“eCall” crash system could save lives


A European Parliament resolution for cars to automatically dial the emergency services if they are involved in an accident was today welcomed by Labour Euro MPs.

Labour Euro MPs voted in favour of the resolution which recommends that all new cars should be fitted with eCall by 2015. The eCall system is designed to immediately alert the emergency services if an accident occurs, even if the passengers are unable to do so.

 Local Labour Euro MP, Arlene McCarthy said: “Being involved in an accident is any driver’s worst nightmare and cases where victims are unable to call the emergency services are not uncommon.”

 “eCall solves this problem by automatically connecting vehicle occupants to an emergency centre in the event of an accident, whilst simultaneously transmitting basic data on the crash location to an eCall operator.”

“By making eCall compulsory we can ensure that even if there is an accident with no witnesses, the emergency services are able to quickly get to the scene. We hope that this will reduce cases when victims with life-threatening injuries are left trapped and unable to get help,” he added.The European Parliament’s vote on eCall comes less than a week after the UK Department of Transport released figures showing that in 2011 road accident deaths in Britain rose for the first time since 2003.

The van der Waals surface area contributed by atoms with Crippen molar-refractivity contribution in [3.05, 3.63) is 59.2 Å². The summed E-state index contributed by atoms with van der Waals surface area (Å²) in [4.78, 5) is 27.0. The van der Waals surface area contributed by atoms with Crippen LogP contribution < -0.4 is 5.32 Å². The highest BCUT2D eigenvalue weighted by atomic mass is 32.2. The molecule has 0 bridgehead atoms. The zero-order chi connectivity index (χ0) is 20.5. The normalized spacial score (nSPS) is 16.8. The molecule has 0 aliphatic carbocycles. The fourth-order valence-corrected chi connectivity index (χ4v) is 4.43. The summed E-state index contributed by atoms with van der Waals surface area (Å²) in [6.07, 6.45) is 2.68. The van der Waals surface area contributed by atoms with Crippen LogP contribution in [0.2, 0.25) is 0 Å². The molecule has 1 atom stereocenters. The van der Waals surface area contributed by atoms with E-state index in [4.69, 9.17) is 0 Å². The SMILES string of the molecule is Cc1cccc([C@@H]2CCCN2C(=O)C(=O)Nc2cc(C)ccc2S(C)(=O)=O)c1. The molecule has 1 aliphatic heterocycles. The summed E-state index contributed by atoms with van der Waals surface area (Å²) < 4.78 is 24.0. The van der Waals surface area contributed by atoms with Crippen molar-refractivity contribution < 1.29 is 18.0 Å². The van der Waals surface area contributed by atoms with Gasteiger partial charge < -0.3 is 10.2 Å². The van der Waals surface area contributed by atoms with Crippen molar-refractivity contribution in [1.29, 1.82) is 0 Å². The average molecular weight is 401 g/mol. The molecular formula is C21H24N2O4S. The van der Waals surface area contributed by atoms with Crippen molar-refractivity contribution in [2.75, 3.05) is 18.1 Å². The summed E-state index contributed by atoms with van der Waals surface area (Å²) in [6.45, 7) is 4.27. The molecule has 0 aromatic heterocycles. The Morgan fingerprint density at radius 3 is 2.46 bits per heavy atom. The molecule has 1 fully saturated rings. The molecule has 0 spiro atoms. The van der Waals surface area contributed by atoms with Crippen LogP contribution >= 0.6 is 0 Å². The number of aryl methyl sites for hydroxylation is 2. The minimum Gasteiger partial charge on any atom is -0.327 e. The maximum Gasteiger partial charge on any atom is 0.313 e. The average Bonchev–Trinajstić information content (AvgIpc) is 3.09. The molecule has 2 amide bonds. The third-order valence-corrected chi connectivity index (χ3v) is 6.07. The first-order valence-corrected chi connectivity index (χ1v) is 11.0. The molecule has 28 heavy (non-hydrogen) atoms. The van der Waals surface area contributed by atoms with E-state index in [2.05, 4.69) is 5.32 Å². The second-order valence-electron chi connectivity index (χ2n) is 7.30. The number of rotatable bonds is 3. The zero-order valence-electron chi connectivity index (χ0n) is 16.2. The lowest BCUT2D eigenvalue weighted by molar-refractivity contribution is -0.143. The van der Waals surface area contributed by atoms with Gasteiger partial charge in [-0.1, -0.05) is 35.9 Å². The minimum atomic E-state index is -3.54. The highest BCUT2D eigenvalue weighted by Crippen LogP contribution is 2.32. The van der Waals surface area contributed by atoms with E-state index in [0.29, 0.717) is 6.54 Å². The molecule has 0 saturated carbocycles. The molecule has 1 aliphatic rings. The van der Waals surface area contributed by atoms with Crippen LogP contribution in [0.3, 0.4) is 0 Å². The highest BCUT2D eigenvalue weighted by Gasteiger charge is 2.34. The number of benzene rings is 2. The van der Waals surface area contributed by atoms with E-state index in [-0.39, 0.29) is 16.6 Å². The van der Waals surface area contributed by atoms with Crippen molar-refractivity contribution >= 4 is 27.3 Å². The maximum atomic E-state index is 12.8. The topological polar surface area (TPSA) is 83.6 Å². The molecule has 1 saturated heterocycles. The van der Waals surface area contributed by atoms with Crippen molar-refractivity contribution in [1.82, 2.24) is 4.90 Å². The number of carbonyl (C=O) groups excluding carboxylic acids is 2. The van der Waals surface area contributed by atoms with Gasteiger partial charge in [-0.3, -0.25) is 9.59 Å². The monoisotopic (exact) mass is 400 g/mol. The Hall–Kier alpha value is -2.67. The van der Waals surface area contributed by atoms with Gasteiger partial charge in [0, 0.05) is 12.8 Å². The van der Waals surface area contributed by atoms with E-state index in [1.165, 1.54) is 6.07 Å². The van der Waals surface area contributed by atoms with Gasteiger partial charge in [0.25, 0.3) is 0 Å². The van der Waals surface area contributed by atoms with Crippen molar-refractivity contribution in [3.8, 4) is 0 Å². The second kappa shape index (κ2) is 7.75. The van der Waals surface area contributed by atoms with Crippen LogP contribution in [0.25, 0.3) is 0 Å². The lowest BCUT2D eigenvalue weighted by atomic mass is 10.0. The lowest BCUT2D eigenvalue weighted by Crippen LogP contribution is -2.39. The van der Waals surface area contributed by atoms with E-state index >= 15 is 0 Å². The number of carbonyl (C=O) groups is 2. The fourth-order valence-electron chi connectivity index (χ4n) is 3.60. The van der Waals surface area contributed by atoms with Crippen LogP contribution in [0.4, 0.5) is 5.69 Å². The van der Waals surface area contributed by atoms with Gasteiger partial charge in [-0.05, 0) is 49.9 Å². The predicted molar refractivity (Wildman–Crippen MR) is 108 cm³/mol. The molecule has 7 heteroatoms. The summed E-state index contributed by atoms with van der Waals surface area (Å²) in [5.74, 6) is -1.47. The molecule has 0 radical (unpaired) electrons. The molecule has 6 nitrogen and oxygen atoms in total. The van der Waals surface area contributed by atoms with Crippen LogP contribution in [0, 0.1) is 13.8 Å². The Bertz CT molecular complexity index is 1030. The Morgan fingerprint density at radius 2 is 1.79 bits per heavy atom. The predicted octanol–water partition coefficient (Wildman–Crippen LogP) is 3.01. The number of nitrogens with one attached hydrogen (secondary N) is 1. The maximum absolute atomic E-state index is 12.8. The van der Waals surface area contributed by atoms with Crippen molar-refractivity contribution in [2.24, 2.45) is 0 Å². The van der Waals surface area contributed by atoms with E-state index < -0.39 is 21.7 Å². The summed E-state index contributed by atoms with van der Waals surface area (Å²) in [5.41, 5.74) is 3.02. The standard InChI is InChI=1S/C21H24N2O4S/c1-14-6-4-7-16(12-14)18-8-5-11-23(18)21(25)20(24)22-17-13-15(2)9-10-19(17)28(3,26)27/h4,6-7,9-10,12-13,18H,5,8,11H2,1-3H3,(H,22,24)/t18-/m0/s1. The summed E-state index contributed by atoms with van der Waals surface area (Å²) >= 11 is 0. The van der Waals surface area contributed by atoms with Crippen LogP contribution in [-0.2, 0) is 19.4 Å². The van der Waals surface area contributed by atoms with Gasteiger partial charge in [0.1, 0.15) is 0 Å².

Arlene added: “The Coalition has taken its eye off the ball when it comes to road accidents, cutting funding for life-saving strategies that should be of highest priority. Given the rising number of crashes in the UK, I am relieved that the European Parliament recognises the importance of maximising road safety standards across the EU.”

According to the Parliament’s report, making eCall compulsory could save as many as 2500 lives a year, and reduce the severity of injuries by 10 to 15 percent.

Arlene said: “The life-saving benefits of eCall are absolutely clear and I hope that the adoption of this resolution will lead to new laws to ensure all new cars use the system by 2015.”




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